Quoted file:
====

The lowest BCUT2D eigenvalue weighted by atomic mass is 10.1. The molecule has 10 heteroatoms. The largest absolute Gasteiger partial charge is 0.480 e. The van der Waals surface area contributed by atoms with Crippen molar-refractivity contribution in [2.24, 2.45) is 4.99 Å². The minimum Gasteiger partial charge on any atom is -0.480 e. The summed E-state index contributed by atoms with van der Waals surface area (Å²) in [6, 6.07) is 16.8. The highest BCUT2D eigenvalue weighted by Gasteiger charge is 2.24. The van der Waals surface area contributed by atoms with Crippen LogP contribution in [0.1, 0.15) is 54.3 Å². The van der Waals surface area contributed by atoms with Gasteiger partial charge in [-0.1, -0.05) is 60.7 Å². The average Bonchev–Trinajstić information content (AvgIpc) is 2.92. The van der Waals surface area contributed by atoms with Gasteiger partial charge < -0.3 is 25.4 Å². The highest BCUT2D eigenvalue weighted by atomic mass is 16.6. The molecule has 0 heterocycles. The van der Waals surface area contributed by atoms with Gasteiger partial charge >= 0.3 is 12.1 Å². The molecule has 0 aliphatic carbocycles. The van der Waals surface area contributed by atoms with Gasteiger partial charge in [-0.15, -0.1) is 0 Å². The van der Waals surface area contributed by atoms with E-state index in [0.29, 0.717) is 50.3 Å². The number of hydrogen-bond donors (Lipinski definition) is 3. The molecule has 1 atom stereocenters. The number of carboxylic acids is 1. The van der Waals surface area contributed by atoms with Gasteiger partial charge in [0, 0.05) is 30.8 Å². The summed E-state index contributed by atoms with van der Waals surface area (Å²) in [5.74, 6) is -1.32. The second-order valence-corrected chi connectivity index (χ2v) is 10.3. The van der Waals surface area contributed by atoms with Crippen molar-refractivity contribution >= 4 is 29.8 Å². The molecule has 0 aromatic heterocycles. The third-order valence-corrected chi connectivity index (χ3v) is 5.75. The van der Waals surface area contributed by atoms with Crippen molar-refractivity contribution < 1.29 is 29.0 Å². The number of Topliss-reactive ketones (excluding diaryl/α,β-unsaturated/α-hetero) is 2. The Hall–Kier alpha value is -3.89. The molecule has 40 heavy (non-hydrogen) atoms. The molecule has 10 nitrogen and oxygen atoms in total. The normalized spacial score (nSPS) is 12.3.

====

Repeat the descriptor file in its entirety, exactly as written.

The lowest BCUT2D eigenvalue weighted by atomic mass is 10.1. The molecule has 10 heteroatoms. The largest absolute Gasteiger partial charge is 0.480 e. The van der Waals surface area contributed by atoms with Crippen molar-refractivity contribution in [2.24, 2.45) is 4.99 Å². The minimum Gasteiger partial charge on any atom is -0.480 e. The summed E-state index contributed by atoms with van der Waals surface area (Å²) in [6, 6.07) is 16.8. The highest BCUT2D eigenvalue weighted by Gasteiger charge is 2.24. The van der Waals surface area contributed by atoms with Crippen LogP contribution in [0.1, 0.15) is 54.3 Å². The van der Waals surface area contributed by atoms with Gasteiger partial charge in [-0.1, -0.05) is 60.7 Å². The average Bonchev–Trinajstić information content (AvgIpc) is 2.92. The van der Waals surface area contributed by atoms with Gasteiger partial charge < -0.3 is 25.4 Å². The highest BCUT2D eigenvalue weighted by atomic mass is 16.6. The molecule has 0 heterocycles. The van der Waals surface area contributed by atoms with Gasteiger partial charge >= 0.3 is 12.1 Å². The molecule has 0 aliphatic carbocycles. The van der Waals surface area contributed by atoms with Gasteiger partial charge in [-0.15, -0.1) is 0 Å². The van der Waals surface area contributed by atoms with E-state index in [0.29, 0.717) is 50.3 Å². The number of hydrogen-bond donors (Lipinski definition) is 3. The molecule has 1 atom stereocenters. The number of carboxylic acids is 1. The van der Waals surface area contributed by atoms with Gasteiger partial charge in [0, 0.05) is 30.8 Å². The summed E-state index contributed by atoms with van der Waals surface area (Å²) in [5.74, 6) is -1.32. The second-order valence-corrected chi connectivity index (χ2v) is 10.3. The van der Waals surface area contributed by atoms with Crippen molar-refractivity contribution >= 4 is 29.8 Å². The molecule has 0 aromatic heterocycles. The third-order valence-corrected chi connectivity index (χ3v) is 5.75. The van der Waals surface area contributed by atoms with Crippen molar-refractivity contribution < 1.29 is 29.0 Å². The number of Topliss-reactive ketones (excluding diaryl/α,β-unsaturated/α-hetero) is 2. The Hall–Kier alpha value is -3.89. The molecule has 40 heavy (non-hydrogen) atoms. The molecule has 10 nitrogen and oxygen atoms in total. The normalized spacial score (nSPS) is 12.3.